Because individuals with autism are faced with challenges in communication, behavior, rituals and routines, social interaction, and sensory issues, it can be difficult to decide what issues to tackle first. Sometimes it is good to step back and take a look at the overall picture. First, let us take a look at four general categories of behavior issues common in autism.
Dangerous Behaviors. Safety demands that we immediately address dangerous behaviors, those that are potentially hurtful to the individual with autism or those around him. For example, taking off a seat belt and opening the door of the moving car is must be addressed immediately. Other behaviors that require swift action include things such as attempting to drink household cleaners, hurtful scratching, biting, or throwing, clearing items off grocery store shelves, or grabbing or hitting strangers unexpectedly.
Annoying behaviors. Some behaviors are irritating or socially inappropriate or unhealthy in the long run. For example, an individual with autism might loudly hum the same tune for hours, or tear pages from books, or refuse to eat anything except Hershey’s Chocolate bars. These irritating or inappropriate behaviors and others like them can be addressed at some point with a pro-active, consistent strategy that systematically decreases the inappropriate behavior and increases an appropriate, incompatible behavior.
Inherent Behaviors. Some behaviors are rather inherent in individuals with autism. For example, some of my friends with autism are rather insistent on wearing the same shirt every Thursday, or they have an emotional meltdown if I forget to sing our traditional closing song at the end of a music therapy session. Other friends rock when waiting, flap their hands when agitated, or insist on eating the same food for lunch every day. In my humble opinion, we need to weigh carefully the merit of trying to eliminate or discourage behaviors that are inherent in autism.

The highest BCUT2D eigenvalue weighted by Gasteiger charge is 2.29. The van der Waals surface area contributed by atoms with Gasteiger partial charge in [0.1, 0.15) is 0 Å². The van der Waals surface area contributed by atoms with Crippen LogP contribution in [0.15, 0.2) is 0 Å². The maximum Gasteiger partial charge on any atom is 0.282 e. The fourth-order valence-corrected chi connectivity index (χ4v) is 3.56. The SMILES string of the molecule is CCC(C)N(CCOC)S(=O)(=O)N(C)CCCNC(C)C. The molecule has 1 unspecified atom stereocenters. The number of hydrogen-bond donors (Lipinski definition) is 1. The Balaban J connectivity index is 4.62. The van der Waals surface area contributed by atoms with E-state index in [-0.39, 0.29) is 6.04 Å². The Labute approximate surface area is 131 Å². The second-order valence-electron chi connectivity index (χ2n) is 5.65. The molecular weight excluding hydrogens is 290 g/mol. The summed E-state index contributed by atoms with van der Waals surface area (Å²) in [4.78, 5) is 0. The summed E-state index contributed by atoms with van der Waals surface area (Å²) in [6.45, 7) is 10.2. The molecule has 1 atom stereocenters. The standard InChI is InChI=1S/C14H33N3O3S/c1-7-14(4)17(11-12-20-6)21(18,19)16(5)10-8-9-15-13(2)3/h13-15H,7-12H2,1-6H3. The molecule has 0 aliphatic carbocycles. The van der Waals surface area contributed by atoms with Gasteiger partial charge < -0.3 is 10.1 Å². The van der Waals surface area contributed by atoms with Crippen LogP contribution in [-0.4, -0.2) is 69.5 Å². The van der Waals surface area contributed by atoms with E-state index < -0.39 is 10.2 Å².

Age-appropriate behaviors. As odd as it seems, we should actually celebrate when our teen with autism becomes defiant or wants to stay up late and sleep late. It is actually a good sign when our youngsters with autism act like other kids their age.
TIP FOR THE DAY. This is, of course, just a brief overview of different categories of behaviors we might encounter. Just keep in mind that it is unrealistic to assume we can control every single behavior in an attempt to shape “perfect” people. Distinct categories help us prioritize and systematically address various behaviors in a more reasonable, pro-active way.
NOTE TO READERS AND LISTENERS: I am Cathy Knoll, a board certified music therapist and long-time friend of many folks with autism. At FAQautism.com we are committed to providing free, practical, everyday tips for making life better for people with autism. Feel free to send me a confidential email at talk@FAQautism.com with your thoughts or challenging situations or innovative solution. And don’t forget to check out our website for a wealth of ideas and a glimpse into the world of autism. http://FAQautism.com